Before that, the Chicago native was also a star at Illinois Urbana-Champaign and a three-time NBA All-Star. When looking at the pioneers of the NBA, it's only fair to measure them against their era. By those standards, Kerr was one of the best, averaging 15 points and 13 rebounds over a 12-year career.
Bench Power Forward: Bob Love
Love nearly washed out of the NBA due to a stuttering problem that caused some of his early coaches to think him too stupid to understand the game. He was traded to Chicago after two unproductive seasons with the Cincinnati Royals and proceeded to thrive for the next eight years in perhaps the second-best era of Bulls basketball behind the Jordan Bulls.
Love went on to become one of only four players to have their number retired by the team. After his NBA career ended due to a back injury, Love had a financial setback and took a job as a busboy at Nordstrom's.
John Nordstrom was impressed by Love's work ethic and offered to pay for speech therapy sessions for Love, who overcame his stutter as an adult. He resurrected his life in a way few players who hit rock bottom ever can, and after a crafting a successful post-injury career for himself at Nordstrom's, eventually took a job with the Bulls as director of community relations.
Love can frequently be seen walking around the United Center before games, greeting fans and chatting them up. He speaks to children at schools regularly and is one of the league's best success stories for what he was able to accomplish off the court as much as on it.
While playing, Love was a dynamic inside/outside scorer who could put the ball in the hoop from all over the court. He had a nice post game, strong jumper, solid athleticism and could do a bit of everything.
Wade doesn't feel that Chicago these days
Bench Shooting Guard: Dwyane Wade
As great as Wade's career has been, he's generally underrated by fans. He has a career player efficiency rating more than two points higher than Kobe Bryant and his two best years both top Kobe's. Despite that, there is likely only a handful of NBA experts who would even put Wade in the conversation with Bryant as an elite player.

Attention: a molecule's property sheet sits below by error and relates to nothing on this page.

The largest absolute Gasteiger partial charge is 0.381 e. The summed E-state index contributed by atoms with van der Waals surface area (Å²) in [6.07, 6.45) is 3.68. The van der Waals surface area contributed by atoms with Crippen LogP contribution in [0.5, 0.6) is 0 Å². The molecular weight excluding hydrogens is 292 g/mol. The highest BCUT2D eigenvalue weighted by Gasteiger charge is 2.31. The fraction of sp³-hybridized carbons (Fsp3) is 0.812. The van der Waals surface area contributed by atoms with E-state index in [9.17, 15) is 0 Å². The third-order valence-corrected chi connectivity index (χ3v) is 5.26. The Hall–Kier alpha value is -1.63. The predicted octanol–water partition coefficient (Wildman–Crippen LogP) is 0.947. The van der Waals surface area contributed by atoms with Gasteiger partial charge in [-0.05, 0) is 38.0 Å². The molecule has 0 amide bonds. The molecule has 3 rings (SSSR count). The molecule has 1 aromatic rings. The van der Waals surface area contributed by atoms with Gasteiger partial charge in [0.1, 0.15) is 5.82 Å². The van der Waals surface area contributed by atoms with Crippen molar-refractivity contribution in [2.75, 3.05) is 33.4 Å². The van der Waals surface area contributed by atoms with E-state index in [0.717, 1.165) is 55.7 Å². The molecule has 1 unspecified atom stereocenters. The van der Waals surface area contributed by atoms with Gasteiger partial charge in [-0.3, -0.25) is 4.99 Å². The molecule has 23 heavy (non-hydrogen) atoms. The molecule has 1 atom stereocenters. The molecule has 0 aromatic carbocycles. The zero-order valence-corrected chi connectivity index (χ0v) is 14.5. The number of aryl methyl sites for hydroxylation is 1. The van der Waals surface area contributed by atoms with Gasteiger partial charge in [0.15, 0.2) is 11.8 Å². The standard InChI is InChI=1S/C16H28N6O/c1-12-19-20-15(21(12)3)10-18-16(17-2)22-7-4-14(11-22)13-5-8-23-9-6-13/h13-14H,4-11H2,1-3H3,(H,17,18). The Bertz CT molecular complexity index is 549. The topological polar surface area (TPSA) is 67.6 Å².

Wade brings all of the abilities of your typical NBA superstar; scoring, shot creation, drawing double- teams, penetration, shooting, all while being clutch as heck. When LeBron James chokes, Dwyane Wade comes through. When Shaq was just a shadow of himself, Wade came through.
Many Chiagoans divorced themselves from Wade in 2010 when he famously threw the Bulls under the bus for not hiring former players prior to finding out the Bulls had hired more than five times as many former players as his Miami Heat team had.
Despite the present Chicago hatred for the Heat, Wade still ranks as probably the second-best player with Windy City roots.
Don't be fooled by the fact that he's 6'9 and not dunking
No one will confuse Dan Issel with one of the NBA's all-time great athletes at the power forward position. But he scored at will for 15 years and retired as the fifth-leading scorer, ABA and NBA points combined, in league history and still ranks in the top 10.
Issel wasn't necessarily a smooth player, but he had an outstanding outside jumper, a nice drive and enough post moves to get the job done. His legendary work ethic and endurance earned him the nickname "The Horse,'' as he'd outwork opponents on the floor as well as in the gym.
For our All-Chicago team, he'll do a nice job stretching the floor and pulling the opposing big men outside the paint as well as filling up the box score.
Batavia may be stretching the boundaries of "Chicago roots," but if suburbanites can claim Chicago as their home, Chicago can claim Issel.
Derrick is 10x more Chicago than Isiah ever will be
Point Guard: Derrick Rose
It's easy to make the case for Hall of Famer Isiah Thomas as the starting point guard, but it's smarter to build the case for Rose. Throw away that Rose is 100 times more Chicago than Isiah could ever be and just focus on their careers to date.